The Bully of Order: A Novel
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Set in a logging town on the lawless Pacific coast of Washington State at the turn of the twentieth century, a spellbinding novel of fate and redemption—told with a muscular lyricism and filled with a cast of characters Shakespearean in scope—in which the lives of an ill-fated family are at the mercy of violent social and historical forces that tear them apart.
Keen to make his fortune, Jacob Ellstrom, armed with his medical kit and new wife, Nell, lands in The Harbor—a mud-filled, raucous coastal town teeming with rough trade pioneers, sawmill laborers, sailors, and prostitutes. But Jacob is not a doctor, and a botched delivery exposes his ruse, driving him onto the streets in a plunge towards alcoholism. Alone, Nell scrambles to keep herself and their young son, Duncan, safe in this dangerous world. When a tentative reunion between the couple—in the company of Duncan and Jacob’s malicious brother, Matius—results in tragedy, Jacob must flee town to elude being charged with murder.
Years later, the wild and reckless Duncan seems to be yet another of The Harbor’s hoodlums. His only salvation is his overwhelming love for Teresa Boyerton, the daughter of the town’s largest mill owner. But disaster will befall the lovers with heartbreaking consequences.
And across town, Bellhouse, a union boss and criminal rabble-rouser, sits at the helm of The Harbor’s seedy underbelly, perpetuating a cycle of greed and violence. His thug Tartan directs his pack of thieves, pimps, and murderers, and conceals an incendiary secret involving Duncan’s mother. As time passes, a string of calamitous events sends these characters hurtling towards each other in an epic collision that will shake the town to its core.
with him. Bellhouse wanted Duncan on the spit to leverage against the remainders of the Boyerton clan. Martyrdom had not been ruled out. But hauling up a strike against a one-eyed teenager and his mother seemed in a general way to be a waste of time. Tartan cared less about the millworkers than he did about the sailors. Failure looked like a better option, let things continue as they were. It wasn’t about dominance, no matter what Bellhouse thought. Who wanted the pig if you got chops for free
her in grain sacks.” She stopped and held me by the arm. “I wasn’t serious.” “Yes, you were. All of you are so awful and callous. I can’t stand it.” I took her hand and leaned over to kiss her cheek, but she leaned away from me, away, like she was a block plane and I the wood and the blade wasn’t set or it was dull and she just slid over me without the satisfying peel. I needed her to take something, to lock in. I was hers. We went quietly through the darkened streets under a cloud-sneaking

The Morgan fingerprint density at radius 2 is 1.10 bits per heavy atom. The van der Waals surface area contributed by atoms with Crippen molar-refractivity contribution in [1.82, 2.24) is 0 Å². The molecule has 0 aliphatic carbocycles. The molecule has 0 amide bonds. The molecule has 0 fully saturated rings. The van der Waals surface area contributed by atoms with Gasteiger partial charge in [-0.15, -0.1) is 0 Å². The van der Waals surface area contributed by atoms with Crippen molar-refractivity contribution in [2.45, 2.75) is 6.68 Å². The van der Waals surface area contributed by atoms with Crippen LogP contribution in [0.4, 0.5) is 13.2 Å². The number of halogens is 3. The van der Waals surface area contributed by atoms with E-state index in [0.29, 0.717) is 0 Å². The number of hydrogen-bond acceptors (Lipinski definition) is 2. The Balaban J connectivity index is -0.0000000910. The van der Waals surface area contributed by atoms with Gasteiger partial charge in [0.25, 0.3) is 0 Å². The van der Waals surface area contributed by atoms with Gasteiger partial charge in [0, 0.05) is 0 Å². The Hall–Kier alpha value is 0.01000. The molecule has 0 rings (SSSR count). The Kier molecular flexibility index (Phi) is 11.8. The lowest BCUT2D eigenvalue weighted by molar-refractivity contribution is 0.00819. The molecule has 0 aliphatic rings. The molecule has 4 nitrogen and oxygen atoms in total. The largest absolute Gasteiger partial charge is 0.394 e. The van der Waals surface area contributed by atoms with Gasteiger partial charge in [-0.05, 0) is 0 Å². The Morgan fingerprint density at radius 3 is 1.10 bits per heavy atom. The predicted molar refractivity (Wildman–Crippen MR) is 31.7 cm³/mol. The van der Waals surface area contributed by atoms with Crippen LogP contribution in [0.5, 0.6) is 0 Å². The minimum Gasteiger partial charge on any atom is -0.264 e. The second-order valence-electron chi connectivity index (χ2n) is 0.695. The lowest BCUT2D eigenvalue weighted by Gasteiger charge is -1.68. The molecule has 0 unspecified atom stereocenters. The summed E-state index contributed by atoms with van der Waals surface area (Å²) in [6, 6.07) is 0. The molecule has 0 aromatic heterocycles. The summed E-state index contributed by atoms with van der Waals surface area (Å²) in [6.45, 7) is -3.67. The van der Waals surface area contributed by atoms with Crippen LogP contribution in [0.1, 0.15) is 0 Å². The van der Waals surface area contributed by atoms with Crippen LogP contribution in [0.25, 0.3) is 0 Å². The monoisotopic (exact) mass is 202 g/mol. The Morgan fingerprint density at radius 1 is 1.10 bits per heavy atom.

the shoddy wharf, bent nails pounded flat like drowned worms. We’d been traveling for over a month, and we were finally and completely sick of it all and each other. I nodded, ignored her. I couldn’t believe my eyes. The bastards hadn’t even finished logging the streets or any of it. I’d never seen such a mess. The trash we’d passed on the Hoquiam was no better or worse. Town versus encampment versus battlefield. In contrast, a gold camp would be the peak of urbanity. It looked like something
him the whole time. Wind blew in the open window and I curled into my blanket. Bellhouse appeared from a door I hadn’t noticed in the back. Delilah followed him, dressed in a red silk robe. Her bare feet were fascinating. I didn’t hear Tartan sneaking up on me. He kicked me in the ass and stole my blanket, then clamped a hand on my neck and dragged me to the table and sat me down. “Flea bite,” Bellhouse said to me when I sat down. “Poor thing,” Delilah said. “How’s yer head?” She touched my
bashed my shin. I kept going, but slower, used my hands so I didn’t slip as I traversed the cold boulders. My coat was up ahead in a pocket of slow water, and without hesitating I waded in and hauled it out. The walk home to the fire and warmth was, like the near drowning, elongated by the cold. I’d be drying out for the rest of the day. Things were never as bad when you knew they would end. Unfamiliar boot tracks crossed my way three times, like I’d been flanked and flanked again. Someone was